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The Greatest Piece of Filmmaking Advice

DON’T PANIC. I am not going to be the one giving the advice. Given the fact I know fuck all about film I think its for the best. Instead, I am going to let someone with “slightly” more experience then me do it.

Akira Kurosawa.

To preface, I am just stealing this from an interview. If you don’t want to listen to me ramble, the video is just below (one day I will turn this into my own edit on youtube).

Unlike a lot of directors Kurosawa admits how much harder it is to make films now.

It costs a great deal of money to make films these days and its hard to become a director.”

Older directors seem to give the same piece of advice. Go out and shoot films every weekend and edit it and then you have a movie blah blah blah. This sounds cool right? But realistically there is a huge over saturation with how many shitty short films are being made and uploaded out there (myself included). I just think in this day and age you need at least a solid setup to make something that grabs people’s attention. But Kurosawa offers much better advice.

“If you genuinely want to make films then write screenplays”

Kurosawa emphasises that all you need is a paper and a pencil. Nothing more. More importantly, by writing scripts you learn the structure of a film. You learn more deeply what keeps people engaged and how to make a good picture.

I believe that if you are a great writer, you will at least be a good director. For example, Sorkin, Koffman, Tarantino. It just goes hand in hand. Similarly, Spielberg gives the same advice to young directors. These guys are masters in their field and know how much a good script can change the world.

WRITING IS HARD!

Once again, Kurosawa is on it. Who would expect it from one of the greatest filmmakers of all time? Most writers emphasises the importance of writing every day. But it’s very hard and he admits this – especially for young people who have no attention span.

The most essential and necessary thing is the forbearance to face writing on word at a time”

Patience. Writing is extremely hard, and you need this skill if you want to write an entire screenplay.  When you climb a mountain, you are told never look up at the mountain or you will be disheartened. Instead, you take one step at a time. Writing is the same, one word at a time. The tedious task of writing has to become second nature to you.

If you give up once, that will be it”

While this is directed towards writing, I think it applies to all of film. If you quit once it becomes a habit. Every time things get challenging you will just bail. Honestly, it is simply about routine, nothing more.

“Do a certain amount of reading”

While Kurosawa emphasises reading widely in literature and in particular Russian literature, reading at all is pivotal to becoming a writer and also a filmmaker. He explains that unless you have a rich reserve within you can’t create anything. Essentially, you need a place for the idea to come from. This can either be literature or memories. Your next film idea is not just going to appear in front of you. By reading different authors, it sets of that light in your head.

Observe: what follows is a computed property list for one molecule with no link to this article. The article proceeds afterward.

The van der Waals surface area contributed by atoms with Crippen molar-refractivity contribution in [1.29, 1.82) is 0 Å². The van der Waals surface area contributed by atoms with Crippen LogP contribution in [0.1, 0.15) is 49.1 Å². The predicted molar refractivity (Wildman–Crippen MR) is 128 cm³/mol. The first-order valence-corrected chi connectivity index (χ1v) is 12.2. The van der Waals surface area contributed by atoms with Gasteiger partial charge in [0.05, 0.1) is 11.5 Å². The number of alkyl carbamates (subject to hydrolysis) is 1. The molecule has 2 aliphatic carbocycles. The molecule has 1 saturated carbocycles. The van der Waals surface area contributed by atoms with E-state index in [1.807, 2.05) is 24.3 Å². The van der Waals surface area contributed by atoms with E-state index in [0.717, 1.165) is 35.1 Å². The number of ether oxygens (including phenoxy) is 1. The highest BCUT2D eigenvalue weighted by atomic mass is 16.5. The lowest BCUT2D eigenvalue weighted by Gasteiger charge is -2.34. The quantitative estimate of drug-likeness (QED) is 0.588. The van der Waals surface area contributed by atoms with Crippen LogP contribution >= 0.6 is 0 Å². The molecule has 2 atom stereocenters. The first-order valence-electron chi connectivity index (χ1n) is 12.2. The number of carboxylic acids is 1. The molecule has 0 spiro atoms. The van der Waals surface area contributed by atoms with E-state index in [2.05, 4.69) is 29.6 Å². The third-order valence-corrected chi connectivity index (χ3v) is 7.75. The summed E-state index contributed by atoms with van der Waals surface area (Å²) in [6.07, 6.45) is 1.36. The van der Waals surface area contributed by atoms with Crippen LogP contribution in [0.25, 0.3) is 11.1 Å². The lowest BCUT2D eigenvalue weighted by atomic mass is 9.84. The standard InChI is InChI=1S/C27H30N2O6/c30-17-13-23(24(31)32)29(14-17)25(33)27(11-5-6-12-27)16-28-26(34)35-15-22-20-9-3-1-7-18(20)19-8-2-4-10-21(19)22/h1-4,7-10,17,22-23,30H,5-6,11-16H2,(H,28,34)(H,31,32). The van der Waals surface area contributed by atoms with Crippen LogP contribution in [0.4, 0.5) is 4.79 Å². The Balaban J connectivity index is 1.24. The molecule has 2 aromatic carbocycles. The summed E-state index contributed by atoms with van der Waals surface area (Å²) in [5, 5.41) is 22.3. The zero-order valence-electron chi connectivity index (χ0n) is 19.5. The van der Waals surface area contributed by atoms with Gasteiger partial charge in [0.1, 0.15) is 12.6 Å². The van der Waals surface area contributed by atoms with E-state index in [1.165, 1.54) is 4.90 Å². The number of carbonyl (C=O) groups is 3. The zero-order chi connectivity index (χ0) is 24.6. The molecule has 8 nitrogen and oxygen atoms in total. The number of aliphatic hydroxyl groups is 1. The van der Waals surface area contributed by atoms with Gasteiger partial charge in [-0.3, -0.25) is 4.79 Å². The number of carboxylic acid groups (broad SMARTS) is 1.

Kurosawa’s advice ultimately changed how I view writing. I accepted how challenging I found it which made it easier to do. It sounds weird but if you just built it into your daily routine, you will see a jump in what you are producing.

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An Honest Review of My First Short Film

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Why did the King’s Man did not slap?

SPOILERSSSSSSS

I think Mathew Vaughn is truly an incredible director. His pacing and style is so unique and refreshing when compared to other blockbusters. If you don’t know his other work Mathew has directed Kick Ass, X Men First Class, The Kingsman movies and most importantly, StarDust (If you haven’t seen this film do yourself a favour). Not to mention, his production achievements of Lock Stock, Eddie the Eagle and Rocketman. You could say my expectations were high going into this. Apart from the second Kingsman, I have loved all his films. But before I start, I am not just going to shit on this film – I hate reviews that do that. Plus, I have never made a film and know fuck all about it. Plus plus, I didn’t hate it at all, I just feel like there was just something missing. So therefore, I am going to do a multilayered insult sandwich.

Con

This movie takes way to long to get going. The first 30-40 minutes feel so weird and slow paced. Its like when a teacher or instructor spends 20 minutes explaining a game when all you want to do is fucking start the game. I was watching it thinking, when is this going to get moving, and honestly it didn’t really. The pacing stays in this kind of slow and drawn-out process. When the movie finished, I sat there thinking, why is the first 1/3 not just cut.

The whole film is spread out over the entirety of WW1. A very odd choice. It makes the audience feel like the movie has no direction. Instead of focusing on a specific aspect, it tries to squish 4 years into 2 hours.

PRO

The action scenes in this movie are genuinely amazing. Like with all of Vaughn’s work, they have this unique dance to them. You can feel the choreography but it’s still so enthralling to watch. There are three in particular that really stand out to me.